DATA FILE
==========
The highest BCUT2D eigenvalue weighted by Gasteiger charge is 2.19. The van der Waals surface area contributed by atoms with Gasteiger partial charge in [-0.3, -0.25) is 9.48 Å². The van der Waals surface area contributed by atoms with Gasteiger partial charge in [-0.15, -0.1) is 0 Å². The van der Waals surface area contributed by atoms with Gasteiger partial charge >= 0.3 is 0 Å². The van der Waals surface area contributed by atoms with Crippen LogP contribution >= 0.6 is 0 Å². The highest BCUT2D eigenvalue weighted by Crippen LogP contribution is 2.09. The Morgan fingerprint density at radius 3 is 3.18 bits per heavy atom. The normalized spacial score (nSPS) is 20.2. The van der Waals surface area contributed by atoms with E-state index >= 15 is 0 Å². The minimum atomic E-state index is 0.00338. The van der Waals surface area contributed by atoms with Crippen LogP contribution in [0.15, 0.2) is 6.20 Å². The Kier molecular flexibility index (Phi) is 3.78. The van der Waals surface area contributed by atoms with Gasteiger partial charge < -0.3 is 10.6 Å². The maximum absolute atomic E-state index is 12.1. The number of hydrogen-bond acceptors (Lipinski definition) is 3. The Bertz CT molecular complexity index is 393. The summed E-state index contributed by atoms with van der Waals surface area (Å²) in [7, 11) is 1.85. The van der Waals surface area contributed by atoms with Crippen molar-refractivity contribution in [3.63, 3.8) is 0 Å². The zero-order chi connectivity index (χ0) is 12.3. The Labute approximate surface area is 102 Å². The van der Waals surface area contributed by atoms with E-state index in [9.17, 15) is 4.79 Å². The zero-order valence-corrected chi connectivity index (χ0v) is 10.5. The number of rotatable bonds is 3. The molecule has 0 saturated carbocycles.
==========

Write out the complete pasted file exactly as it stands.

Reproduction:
The highest BCUT2D eigenvalue weighted by Gasteiger charge is 2.19. The van der Waals surface area contributed by atoms with Gasteiger partial charge in [-0.3, -0.25) is 9.48 Å². The van der Waals surface area contributed by atoms with Gasteiger partial charge in [-0.15, -0.1) is 0 Å². The van der Waals surface area contributed by atoms with Gasteiger partial charge >= 0.3 is 0 Å². The van der Waals surface area contributed by atoms with Crippen LogP contribution >= 0.6 is 0 Å². The highest BCUT2D eigenvalue weighted by Crippen LogP contribution is 2.09. The Morgan fingerprint density at radius 3 is 3.18 bits per heavy atom. The normalized spacial score (nSPS) is 20.2. The van der Waals surface area contributed by atoms with E-state index >= 15 is 0 Å². The minimum atomic E-state index is 0.00338. The van der Waals surface area contributed by atoms with Crippen LogP contribution in [0.15, 0.2) is 6.20 Å². The Kier molecular flexibility index (Phi) is 3.78. The van der Waals surface area contributed by atoms with Gasteiger partial charge < -0.3 is 10.6 Å². The maximum absolute atomic E-state index is 12.1. The number of hydrogen-bond acceptors (Lipinski definition) is 3. The Bertz CT molecular complexity index is 393. The summed E-state index contributed by atoms with van der Waals surface area (Å²) in [7, 11) is 1.85. The van der Waals surface area contributed by atoms with Crippen molar-refractivity contribution in [3.63, 3.8) is 0 Å². The zero-order chi connectivity index (χ0) is 12.3. The Labute approximate surface area is 102 Å². The van der Waals surface area contributed by atoms with E-state index in [9.17, 15) is 4.79 Å². The zero-order valence-corrected chi connectivity index (χ0v) is 10.5. The number of rotatable bonds is 3. The molecule has 0 saturated carbocycles.